Steinhaus theorem

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In the mathematical field of real analysis, the Steinhaus theorem states that the difference set of a set of positive measure contains an open neighbourhood of zero. It was first proved by Hugo Steinhaus.[1]


Let A be a Lebesgue-measurable set on the real line such that the Lebesgue measure of A is not zero. Then the difference set

A-A=\{a-b\mid a,b\in A\} \,

contains an open neighbourhood of the origin.

More generally, if G is a locally compact group, and A ⊂ G is a subset of positive (left) Haar measure, then

 AA^{-1} = \{ ab^{-1} \mid a,b \in A \} \,

contains an open neighbourhood of unity.

The theorem can also be extended to nonmeagre sets with the Baire property. The proof of these extensions, sometimes also called Steinhaus theorem, is almost identical to the one below.


The following is a simple proof due to Karl Stromberg.[2] If μ is the Lebesgue measure and A is a measurable set with positive finite measure


then for every ε > 0 there are a compact set K and an open set U such that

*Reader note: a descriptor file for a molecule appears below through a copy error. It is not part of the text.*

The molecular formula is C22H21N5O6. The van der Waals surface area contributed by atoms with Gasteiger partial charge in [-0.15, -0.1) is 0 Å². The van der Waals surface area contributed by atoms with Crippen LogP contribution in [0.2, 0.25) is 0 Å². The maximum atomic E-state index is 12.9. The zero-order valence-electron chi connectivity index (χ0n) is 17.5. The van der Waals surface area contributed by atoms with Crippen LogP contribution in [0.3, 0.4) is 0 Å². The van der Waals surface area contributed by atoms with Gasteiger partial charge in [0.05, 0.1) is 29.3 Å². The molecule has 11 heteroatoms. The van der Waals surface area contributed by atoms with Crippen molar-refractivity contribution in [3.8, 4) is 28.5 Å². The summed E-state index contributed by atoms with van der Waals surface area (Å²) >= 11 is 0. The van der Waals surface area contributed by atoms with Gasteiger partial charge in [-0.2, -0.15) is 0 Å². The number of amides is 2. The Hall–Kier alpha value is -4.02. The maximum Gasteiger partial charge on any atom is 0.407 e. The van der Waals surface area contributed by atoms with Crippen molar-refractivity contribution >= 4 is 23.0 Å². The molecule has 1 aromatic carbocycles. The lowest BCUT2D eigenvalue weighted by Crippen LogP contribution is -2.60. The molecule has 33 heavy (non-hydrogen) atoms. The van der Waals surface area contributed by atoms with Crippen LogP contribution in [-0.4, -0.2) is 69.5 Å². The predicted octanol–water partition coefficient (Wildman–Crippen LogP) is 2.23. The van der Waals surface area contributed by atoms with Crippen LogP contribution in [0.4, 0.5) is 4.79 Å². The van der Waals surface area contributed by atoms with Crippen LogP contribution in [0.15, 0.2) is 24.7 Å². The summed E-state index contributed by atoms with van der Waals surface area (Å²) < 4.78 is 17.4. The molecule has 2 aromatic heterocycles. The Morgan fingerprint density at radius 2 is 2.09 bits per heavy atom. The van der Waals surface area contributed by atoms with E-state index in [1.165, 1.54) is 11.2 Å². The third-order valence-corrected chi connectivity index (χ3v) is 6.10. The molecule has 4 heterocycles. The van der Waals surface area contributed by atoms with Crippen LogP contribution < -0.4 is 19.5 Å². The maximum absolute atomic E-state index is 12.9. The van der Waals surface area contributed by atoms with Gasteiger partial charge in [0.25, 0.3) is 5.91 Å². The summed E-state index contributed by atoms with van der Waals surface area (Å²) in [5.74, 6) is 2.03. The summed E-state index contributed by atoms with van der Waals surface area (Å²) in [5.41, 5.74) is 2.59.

K\subset A \subset U, \quad \mu  (K)+\epsilon>\mu(A)>\mu(U)-\epsilon.

For our purpose it is enough to choose K and U such that

2\mu (K)>\mu(U).\,

Since K ⊂ U, for each k\in K, there is a neighborhood W_k of 0 such that k+W_k\sub U, and, further, there is a neighborhood V_k of 0 such that 2V_k \sub W_k. For example, if W_k contains (-\epsilon,\epsilon), we can take V_k = (-\epsilon/2,\epsilon/2). The family \{k+V_k : k\in K\} is an open cover of K. K is compact, hence one can choose a finite subcover \{k_1+V_{k_1},\dots,k_n+V_{k_n}\}. Let V:=V_{k_1}\cap\dots\cap V_{k_n}. Then,

K+V\sub ((k_1+V_{k_1}) \cup\dots\cup (k_n+V_{k_n})) + V \sub ((k_1+2V_{k_1}) \cup \dots \cup (k_n+2V_{k_n})) \sub ((k_1+W_{k_1}) \cup \dots \cup (k_n+W_{k_n})) \sub U.

Let v ∈ V, and suppose

 (K+v)\cap K=\varnothing.\,



contradicting our choice of K and U. Hence for all v ∈ V there exist

k_{1},  k_{2}\in K \subset A\,

such that


which means that V ⊂ A − A. Q.E.D.


A consequence is, that any measurable proper subgroup of (R,+) is of measure zero.

See also[edit]



  • Väth, Martin, (2002). Integration theory: a second course. World Scientific. ISBN 981-238-115-5.